That is not to say that I accept that FOXP2 is the "smoking gun." I have cautioned against simplistic paradigms and their allure. But, Oppenheimer is clearly stacking the deck against them. Why?

Well, read the book, and one theme that crops up is the attempt to shift Europe out of its role as central to the evolution of modern humans. Oppenheimer asserts that modern humans were a "dancing, singing" people within Africa. This is to rebut the position that the "Great Leap Forward" occurred in Europe 50,000 years ago. This is why Oppenheimer argues against the "creationist" position on language, as the creation is hypothesized to have occurred in Europe. I won't go into the details of the whole model, but if Oppenheimer had waited a year, he might not have had to waste so much ink on refuting the idea that the "Great Leap Forward" occurred in Europe, as new research has muddied the waters of that theory. A quick citation of this research might have been enough to ease everyone's mind that Oppenheimer is justified in his attempts to overthrow Eurocentrism.

Though Oppenheimer has a fixation on de-centering Europe and asserting the fully modern humanity of Africans 100,000 years ago (and putting India in a place of prominence for Eurasian lineages), it is notable that he isn't one of those who seems uninterested in race. He has a whole section devoted to how "Mongoloids" came to be defined by their present phenotypic characteristics, going over points like climatic adaptation or sexual selection for paedomorphism. Oppenheimer's own wife is Chinese (like Spencer Wells' wife), so it is no surprise that he brings up this gem of human biodiversity:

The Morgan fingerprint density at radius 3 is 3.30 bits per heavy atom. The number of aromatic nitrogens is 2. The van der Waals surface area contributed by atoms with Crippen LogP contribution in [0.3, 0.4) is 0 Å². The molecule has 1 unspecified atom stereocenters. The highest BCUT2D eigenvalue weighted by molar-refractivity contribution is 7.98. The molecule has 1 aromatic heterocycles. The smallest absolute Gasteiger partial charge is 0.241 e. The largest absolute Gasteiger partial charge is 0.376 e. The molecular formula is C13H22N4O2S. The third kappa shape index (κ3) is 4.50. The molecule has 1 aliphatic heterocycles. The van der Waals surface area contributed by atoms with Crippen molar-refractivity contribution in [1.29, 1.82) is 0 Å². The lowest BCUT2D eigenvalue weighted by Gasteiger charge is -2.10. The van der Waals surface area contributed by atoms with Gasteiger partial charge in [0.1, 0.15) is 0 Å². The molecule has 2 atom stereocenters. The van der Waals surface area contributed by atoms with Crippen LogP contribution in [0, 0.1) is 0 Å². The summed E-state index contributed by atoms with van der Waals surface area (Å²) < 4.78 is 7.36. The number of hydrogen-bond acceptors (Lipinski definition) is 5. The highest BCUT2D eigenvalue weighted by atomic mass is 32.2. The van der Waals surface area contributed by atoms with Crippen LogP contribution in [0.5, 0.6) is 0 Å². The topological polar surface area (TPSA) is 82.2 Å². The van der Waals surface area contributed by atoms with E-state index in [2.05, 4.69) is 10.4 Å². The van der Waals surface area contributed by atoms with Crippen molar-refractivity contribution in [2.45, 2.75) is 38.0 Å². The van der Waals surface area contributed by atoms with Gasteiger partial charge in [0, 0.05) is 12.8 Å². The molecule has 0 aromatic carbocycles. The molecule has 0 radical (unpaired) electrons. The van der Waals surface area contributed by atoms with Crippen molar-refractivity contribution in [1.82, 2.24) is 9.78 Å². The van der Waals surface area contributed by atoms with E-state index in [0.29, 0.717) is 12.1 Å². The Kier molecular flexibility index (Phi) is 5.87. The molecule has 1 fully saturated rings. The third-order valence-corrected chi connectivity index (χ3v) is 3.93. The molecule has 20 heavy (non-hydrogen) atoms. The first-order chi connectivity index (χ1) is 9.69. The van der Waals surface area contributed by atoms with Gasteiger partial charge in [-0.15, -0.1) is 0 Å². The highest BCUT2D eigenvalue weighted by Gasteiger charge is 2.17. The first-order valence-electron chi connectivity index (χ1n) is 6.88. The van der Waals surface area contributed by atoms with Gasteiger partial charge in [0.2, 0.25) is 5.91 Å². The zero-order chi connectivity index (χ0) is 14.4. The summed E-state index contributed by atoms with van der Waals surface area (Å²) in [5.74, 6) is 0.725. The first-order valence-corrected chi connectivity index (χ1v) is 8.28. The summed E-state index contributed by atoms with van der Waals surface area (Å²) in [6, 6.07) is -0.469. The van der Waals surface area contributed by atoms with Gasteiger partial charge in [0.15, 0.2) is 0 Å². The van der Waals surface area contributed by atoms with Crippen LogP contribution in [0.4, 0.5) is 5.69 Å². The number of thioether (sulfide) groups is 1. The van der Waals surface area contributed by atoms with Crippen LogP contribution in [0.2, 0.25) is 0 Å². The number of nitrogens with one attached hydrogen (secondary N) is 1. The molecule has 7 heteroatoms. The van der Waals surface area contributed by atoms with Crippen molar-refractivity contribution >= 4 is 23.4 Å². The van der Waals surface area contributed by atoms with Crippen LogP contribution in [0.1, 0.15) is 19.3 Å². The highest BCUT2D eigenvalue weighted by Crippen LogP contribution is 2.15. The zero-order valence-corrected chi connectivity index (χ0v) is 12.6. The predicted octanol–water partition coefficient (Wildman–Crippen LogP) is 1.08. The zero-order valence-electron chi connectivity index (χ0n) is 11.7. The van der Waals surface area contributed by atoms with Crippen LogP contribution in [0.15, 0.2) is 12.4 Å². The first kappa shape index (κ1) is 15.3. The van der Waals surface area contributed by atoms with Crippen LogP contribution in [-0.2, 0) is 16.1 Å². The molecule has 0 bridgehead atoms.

The diversity of immune response held in each of us has limits, however, and depends partly on the particular bugs that our own community has met in the past.

Most of such genetic variation in resistance to disease operates through the adaptive immune system. Some populations appear to have a sounder immune response to certain diseases which may have afflicted their ancestors in the past. I came across an example when I was working in Hong Kong, where ethnic Chinese children almost never fall sick with meningoccal disease (meningitis and/or septicaemia). They usually develop detectable specific immunity to meningocci in the blood but, unlike Europeans and other non-Chinese groups, they completely avoid the disease and also do not act as carriers for the bug. In contrast, the commonest organism to find in Hong Kong Chinese with meningitis is the tuberculosis bacillus, which is extremely rare as a cause of meningitis in other developed populations. This implies that there are differences in the quality of aquired immunity to specific diseases between different modern populations.

Of course, this is peripheral to Oppenheimer's telling of the Out-of-Africa tale, which is the heart of the book, and I'll get to that next....

Posted by razib at 02:02 PM